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Pronunciation:  `soopur'stishun

WordNet Dictionary
[n]  an irrational belief arising from ignorance or fear

SUPERSTITION is a 12 letter word that starts with S.


 Synonyms: superstitious notion
 See Also: belief



Webster's 1913 Dictionary
\Su`per*sti"tion\, n. [F. superstition, L.
superstitio, originally, a standing still over or by a thing;
hence, amazement, wonder, dread, especially of the divine or
supernatural, fr. superstare to stand over; super over +
stare to stand. See {Super-}, and {Stand}.]
1. An excessive reverence for, or fear of, that which is
   unknown or mysterious.

2. An ignorant or irrational worship of the Supreme Deity;
   excessive exactness or rigor in religious opinions or
   practice; extreme and unnecessary scruples in the
   observance of religious rites not commanded, or of points
   of minor importance; also, a rite or practice proceeding
   from excess of sculptures in religion.

         And the truth With superstitions and traditions
         taint.                                --Milton.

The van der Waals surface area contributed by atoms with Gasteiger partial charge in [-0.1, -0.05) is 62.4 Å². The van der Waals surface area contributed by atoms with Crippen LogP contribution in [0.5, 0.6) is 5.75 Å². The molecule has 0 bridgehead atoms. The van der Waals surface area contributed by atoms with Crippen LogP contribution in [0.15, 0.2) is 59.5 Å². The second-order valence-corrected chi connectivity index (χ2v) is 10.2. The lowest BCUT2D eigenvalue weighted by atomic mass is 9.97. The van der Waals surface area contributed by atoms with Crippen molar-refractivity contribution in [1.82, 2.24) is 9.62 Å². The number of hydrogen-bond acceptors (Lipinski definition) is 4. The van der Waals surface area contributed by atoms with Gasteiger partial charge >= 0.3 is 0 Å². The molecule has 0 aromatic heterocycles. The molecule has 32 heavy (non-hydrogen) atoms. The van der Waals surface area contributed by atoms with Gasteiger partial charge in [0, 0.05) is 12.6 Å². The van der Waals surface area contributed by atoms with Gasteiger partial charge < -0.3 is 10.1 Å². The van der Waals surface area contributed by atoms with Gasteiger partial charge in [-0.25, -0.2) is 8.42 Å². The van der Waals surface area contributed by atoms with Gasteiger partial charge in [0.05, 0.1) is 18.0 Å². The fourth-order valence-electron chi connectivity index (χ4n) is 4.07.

3. The worship of a false god or gods; false religion;
   religious veneration for objects.

         [The accusers] had certain questions against him of
         their own superstition.               --Acts xxv.

4. Belief in the direct agency of superior powers in certain
   extraordinary or singular events, or in magic, omens,
   prognostics, or the like.

5. Excessive nicety; scrupulous exactness.

Syn: Fanaticism.

Usage: {Superstition}, {Fanaticism}. Superstition springs
       from religious feeling misdirected or unenlightened.
       Fanaticism arises from this same feeling in a state of
       high-wrought and self-confident excitement. The former
       leads in some cases to excessive rigor in religious
       opinions or practice; in others, to unfounded belief
       in extraordinary events or in charms, omens, and
       prognostics, hence producing weak fears, or excessive
       scrupulosity as to outward observances. The latter
       gives rise to an utter disregard of reason under the
       false assumption of enjoying a guidance directly
       inspired. Fanaticism has a secondary sense as applied
       to politics, etc., which corresponds to the primary.